Sidestepping Islam, Christianity, and Hinduism: Resetting the Terms of Empirical Description

Sponsored by the Institute for Religion, Culture & Public Life

Wednesday, April 20

Time: 4:00-6:00pm

Location: Hamilton Hall, Room 402, Columbia University, New York, NY 10027 


Peter Gottschalk, Professor of Religion at Wesleyan University

"Islam is a religion of peace." "Islam teaches hate." The current American and European public discussion about Islam can be characterized by fierce debates regarding the nature of the religion. 

Muslim and non-Muslim journalists, academics, politicians, and self-declared experts take turns in the media spotlight to declare the essence of Islam and, by extension, of Muslims. Inherently, most such Western claims derive from comparison with other religions - especially Christianity and Judaism - or secularism or atheism.

Some scholars and religious community members have challenged this approach and championed claims to Islams, Christianities, and Hinduisms. Others have indicted the comparative study of religion because of its imperial and Christian heritage. Others have sought to disqualify the comparative use of the category "religion" itself as a theme.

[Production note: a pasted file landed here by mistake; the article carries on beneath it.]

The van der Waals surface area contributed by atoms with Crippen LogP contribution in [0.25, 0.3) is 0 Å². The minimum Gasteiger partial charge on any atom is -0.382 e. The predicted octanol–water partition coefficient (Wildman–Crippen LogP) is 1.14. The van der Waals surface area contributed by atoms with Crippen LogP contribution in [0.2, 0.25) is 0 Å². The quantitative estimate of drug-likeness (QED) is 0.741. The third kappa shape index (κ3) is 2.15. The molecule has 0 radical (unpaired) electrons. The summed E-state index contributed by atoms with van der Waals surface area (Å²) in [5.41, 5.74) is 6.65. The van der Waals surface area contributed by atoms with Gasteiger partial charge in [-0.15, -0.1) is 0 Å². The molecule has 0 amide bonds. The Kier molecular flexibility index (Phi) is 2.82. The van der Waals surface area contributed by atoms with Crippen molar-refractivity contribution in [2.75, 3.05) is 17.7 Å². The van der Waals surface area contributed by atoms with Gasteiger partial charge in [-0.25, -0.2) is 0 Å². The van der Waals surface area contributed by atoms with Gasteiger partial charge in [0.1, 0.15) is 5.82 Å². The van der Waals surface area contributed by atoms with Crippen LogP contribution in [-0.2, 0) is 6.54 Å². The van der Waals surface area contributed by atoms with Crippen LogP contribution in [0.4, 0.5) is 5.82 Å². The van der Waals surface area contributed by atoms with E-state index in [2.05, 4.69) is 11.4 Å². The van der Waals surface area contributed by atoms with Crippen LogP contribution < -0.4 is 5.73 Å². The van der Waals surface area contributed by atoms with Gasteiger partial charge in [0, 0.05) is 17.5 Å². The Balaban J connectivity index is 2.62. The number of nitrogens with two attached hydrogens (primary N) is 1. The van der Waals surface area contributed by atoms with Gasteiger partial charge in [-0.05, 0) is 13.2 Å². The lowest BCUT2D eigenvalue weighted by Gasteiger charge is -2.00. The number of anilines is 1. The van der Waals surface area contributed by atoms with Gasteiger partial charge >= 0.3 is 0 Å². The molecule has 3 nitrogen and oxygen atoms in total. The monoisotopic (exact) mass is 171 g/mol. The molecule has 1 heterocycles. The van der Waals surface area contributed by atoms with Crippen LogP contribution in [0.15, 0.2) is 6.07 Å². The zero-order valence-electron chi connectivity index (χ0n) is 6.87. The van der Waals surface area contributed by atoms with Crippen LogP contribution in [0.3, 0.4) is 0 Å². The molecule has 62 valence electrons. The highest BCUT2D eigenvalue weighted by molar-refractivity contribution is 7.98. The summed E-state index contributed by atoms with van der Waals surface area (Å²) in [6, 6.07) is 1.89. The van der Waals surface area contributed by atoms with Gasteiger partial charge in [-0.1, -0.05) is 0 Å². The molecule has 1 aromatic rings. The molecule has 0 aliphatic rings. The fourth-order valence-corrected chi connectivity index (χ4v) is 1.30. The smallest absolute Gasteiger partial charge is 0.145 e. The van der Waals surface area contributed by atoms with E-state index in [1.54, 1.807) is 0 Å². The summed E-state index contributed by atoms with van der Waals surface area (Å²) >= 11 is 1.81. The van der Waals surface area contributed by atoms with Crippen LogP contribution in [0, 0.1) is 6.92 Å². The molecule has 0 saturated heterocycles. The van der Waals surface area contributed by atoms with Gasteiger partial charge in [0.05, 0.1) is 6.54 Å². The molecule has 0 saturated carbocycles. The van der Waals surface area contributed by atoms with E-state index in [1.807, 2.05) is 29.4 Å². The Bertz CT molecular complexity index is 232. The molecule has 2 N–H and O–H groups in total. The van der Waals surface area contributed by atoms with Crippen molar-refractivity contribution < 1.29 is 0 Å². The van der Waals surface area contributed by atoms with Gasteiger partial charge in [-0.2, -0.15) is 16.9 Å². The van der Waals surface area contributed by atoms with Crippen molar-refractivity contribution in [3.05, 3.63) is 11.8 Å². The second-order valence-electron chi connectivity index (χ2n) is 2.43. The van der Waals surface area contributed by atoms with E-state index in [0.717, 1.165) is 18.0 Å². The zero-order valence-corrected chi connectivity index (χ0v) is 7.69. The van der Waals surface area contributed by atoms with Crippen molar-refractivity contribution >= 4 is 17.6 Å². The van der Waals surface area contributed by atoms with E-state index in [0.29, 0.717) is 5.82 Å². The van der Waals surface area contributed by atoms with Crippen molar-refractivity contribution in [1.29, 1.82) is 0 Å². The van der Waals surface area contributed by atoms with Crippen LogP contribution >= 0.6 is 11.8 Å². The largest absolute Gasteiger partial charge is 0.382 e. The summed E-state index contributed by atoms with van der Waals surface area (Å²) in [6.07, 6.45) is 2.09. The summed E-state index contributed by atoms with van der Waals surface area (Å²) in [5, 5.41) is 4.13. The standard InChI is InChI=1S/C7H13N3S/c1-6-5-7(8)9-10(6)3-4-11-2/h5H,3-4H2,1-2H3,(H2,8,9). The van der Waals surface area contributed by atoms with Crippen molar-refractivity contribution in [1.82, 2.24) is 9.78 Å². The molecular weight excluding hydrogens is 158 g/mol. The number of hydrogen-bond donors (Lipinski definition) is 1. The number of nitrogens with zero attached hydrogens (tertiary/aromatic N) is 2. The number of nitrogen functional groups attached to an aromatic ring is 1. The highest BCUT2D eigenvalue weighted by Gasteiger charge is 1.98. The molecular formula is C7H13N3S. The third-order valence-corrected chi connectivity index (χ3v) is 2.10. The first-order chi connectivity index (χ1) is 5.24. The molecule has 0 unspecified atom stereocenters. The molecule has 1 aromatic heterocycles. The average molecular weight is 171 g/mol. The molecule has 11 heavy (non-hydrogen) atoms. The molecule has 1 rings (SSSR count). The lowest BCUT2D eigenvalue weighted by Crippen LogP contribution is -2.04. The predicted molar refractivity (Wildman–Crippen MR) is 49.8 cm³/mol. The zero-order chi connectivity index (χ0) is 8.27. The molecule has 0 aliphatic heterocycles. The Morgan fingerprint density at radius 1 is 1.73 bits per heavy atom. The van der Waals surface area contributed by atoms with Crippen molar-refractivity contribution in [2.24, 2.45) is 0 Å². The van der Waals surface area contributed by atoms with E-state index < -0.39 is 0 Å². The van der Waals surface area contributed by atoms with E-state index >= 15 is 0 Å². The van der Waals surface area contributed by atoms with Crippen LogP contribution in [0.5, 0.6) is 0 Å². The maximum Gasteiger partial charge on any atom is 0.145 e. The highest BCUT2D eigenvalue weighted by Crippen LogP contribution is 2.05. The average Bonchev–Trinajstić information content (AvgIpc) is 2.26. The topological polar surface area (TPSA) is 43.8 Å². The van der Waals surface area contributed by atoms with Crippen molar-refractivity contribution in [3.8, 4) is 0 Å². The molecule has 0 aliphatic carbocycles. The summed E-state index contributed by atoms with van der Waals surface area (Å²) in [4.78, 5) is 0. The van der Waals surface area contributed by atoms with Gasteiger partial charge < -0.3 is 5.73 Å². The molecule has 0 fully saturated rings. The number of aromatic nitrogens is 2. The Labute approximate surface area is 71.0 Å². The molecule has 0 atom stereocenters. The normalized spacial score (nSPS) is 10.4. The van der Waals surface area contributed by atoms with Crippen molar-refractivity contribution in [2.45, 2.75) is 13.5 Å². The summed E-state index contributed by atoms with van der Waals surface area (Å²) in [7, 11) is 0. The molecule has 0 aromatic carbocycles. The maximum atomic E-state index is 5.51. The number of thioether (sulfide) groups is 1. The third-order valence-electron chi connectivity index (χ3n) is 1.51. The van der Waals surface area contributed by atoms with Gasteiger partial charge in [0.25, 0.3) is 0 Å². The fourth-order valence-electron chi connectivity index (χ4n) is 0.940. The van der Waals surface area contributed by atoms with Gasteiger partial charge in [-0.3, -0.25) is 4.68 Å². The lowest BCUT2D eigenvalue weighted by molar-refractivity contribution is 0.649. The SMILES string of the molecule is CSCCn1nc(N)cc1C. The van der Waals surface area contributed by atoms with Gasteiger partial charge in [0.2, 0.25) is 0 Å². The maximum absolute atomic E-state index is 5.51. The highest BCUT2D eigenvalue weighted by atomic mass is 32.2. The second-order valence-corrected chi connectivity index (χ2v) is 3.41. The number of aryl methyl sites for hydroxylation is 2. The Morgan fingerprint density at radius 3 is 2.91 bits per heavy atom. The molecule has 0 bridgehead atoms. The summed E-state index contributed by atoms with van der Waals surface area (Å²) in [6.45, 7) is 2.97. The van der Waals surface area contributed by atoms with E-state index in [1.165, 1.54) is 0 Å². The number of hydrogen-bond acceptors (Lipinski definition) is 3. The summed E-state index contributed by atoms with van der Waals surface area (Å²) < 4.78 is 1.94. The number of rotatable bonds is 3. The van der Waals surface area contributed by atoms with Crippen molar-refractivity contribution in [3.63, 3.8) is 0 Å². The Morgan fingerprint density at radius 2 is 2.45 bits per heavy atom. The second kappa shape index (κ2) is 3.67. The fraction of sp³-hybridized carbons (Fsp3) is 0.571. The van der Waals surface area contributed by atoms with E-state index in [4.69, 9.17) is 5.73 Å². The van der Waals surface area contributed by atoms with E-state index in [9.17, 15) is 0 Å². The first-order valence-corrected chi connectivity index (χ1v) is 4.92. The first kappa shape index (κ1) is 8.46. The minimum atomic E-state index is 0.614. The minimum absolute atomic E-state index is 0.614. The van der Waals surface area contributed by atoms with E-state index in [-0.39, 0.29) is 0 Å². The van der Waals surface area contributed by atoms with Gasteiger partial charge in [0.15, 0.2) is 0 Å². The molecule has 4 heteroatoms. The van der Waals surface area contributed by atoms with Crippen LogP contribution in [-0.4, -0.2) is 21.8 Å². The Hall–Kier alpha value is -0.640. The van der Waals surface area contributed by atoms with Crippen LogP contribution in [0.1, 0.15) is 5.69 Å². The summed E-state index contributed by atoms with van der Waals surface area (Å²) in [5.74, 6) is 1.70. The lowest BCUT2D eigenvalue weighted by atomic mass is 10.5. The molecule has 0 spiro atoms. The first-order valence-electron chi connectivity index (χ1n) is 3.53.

Since none of these approaches have proven broadly effective or convincing, observers of religions must move beyond a focus on labels such as "Islam," "Christianity," and "Hinduism." Only through a focus on Muslims, Christians, and Hindus - and their use of these terms - can scholars of the empirical study of religions create an adequate paradigm for comparison.

More information is available here.